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Nuclear Science and Engineering
Fusion Science and Technology
Fukiushima Daiichi: 10 years on
The Fukushima Daiichi site before the accident. All images are provided courtesy of TEPCO unless noted otherwise.
It was a rather normal day back on March 11, 2011, at the Fukushima Daiichi nuclear plant before 2:45 p.m. That was the time when the Great Tohoku Earthquake struck, followed by a massive tsunami that caused three reactor meltdowns and forever changed the nuclear power industry in Japan and worldwide. Now, 10 years later, much has been learned and done to improve nuclear safety, and despite many challenges, significant progress is being made to decontaminate and defuel the extensively damaged Fukushima Daiichi reactor site. This is a summary of what happened, progress to date, current situation, and the outlook for the future there.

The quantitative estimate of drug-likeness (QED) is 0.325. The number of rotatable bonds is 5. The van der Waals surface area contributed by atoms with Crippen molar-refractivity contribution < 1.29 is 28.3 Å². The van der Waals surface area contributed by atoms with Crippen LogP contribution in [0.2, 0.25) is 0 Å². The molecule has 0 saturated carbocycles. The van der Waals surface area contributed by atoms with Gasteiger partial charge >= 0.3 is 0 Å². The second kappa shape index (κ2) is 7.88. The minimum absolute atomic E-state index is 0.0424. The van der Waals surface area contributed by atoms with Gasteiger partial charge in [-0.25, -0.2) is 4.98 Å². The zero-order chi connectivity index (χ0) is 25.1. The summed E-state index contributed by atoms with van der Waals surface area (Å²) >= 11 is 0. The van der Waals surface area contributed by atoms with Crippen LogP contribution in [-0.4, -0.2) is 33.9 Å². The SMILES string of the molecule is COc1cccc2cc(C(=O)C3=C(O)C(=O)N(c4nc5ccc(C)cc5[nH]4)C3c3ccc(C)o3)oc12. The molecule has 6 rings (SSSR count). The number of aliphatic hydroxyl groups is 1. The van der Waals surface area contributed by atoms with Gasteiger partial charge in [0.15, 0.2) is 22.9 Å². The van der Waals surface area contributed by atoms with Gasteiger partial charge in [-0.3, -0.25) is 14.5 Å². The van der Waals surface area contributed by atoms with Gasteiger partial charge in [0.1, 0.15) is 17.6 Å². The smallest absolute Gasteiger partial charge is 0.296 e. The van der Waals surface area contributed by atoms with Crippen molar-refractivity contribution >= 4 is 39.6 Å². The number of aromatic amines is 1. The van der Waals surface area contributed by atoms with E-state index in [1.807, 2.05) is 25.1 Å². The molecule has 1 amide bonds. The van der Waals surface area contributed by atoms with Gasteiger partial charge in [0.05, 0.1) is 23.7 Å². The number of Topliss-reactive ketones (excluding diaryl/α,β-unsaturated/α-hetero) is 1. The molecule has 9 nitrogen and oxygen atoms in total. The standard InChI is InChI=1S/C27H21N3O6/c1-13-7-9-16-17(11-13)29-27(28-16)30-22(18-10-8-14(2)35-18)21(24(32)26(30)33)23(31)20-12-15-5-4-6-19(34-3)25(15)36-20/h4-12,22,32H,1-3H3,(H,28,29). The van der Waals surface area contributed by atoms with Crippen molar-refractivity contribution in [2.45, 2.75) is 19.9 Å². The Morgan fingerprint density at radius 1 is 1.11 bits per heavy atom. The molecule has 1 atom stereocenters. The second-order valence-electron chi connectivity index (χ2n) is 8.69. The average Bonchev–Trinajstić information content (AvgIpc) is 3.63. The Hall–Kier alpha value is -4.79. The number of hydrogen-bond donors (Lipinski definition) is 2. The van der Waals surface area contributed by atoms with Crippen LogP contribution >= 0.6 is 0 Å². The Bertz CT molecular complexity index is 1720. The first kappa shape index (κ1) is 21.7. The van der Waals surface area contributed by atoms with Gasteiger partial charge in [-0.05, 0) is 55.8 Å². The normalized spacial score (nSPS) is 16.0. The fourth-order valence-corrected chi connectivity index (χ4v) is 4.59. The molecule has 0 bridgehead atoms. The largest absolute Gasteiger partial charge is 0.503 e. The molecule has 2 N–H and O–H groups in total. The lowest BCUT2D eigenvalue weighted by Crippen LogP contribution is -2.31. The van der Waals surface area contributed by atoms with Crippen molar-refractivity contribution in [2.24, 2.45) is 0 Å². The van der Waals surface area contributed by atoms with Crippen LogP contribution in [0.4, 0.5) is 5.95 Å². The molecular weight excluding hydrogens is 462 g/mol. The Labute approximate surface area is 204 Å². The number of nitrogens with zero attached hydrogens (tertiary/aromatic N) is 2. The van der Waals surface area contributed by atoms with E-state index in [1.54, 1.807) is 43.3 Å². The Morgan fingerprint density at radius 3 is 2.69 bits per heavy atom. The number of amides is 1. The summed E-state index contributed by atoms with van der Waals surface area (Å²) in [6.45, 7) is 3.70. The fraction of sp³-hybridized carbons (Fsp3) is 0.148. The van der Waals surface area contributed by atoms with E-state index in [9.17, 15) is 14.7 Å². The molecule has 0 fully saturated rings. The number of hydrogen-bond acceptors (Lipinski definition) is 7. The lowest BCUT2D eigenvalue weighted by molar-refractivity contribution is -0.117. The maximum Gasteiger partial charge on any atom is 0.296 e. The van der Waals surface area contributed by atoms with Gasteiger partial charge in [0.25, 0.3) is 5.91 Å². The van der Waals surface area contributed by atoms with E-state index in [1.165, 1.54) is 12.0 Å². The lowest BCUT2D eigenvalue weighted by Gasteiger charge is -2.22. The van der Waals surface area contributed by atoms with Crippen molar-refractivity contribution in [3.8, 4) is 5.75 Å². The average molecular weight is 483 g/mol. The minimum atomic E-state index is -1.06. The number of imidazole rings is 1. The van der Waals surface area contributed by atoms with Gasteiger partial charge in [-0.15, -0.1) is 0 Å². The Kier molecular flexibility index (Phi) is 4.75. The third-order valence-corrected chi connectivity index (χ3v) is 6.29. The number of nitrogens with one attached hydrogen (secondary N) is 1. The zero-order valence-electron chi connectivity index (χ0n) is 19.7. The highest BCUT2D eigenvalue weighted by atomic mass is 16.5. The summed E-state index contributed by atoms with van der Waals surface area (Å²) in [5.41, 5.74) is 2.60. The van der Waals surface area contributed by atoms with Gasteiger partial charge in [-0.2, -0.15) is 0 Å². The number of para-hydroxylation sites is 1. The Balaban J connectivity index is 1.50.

Hongsuk Chung et al.
Fusion Science and Technology | Volume 54 | Number 1 | July 2008 | Pages 18-21
Technical Paper | Iter and Fusion | dx.doi.org/10.13182/FST08-38
Articles are hosted by Taylor and Francis Online.
The ITER fuel cycle plant is composed of various subsystems such as a long term tritium storage system (LTS), a fuel storage and delivery system (SDS), a tokamak exhaust processing system, a hydrogen isotope separation system, and a tritium plant analytical system. Korea shares in the construction of the ITER fuel cycle plant with the EU, Japan and US, and is responsible for the development and supply of the SDS and LTS. The authors thus present details on the development status of the tritium transport container, the long term tritium storage beds, the short-term delivery system T2, DT, and the D2 storage beds, the calorimetry system, and the associated He-3 recovery loop, the over pressure protection systems, and the gas analysis manifold connected to the tritium plant's analytical systems.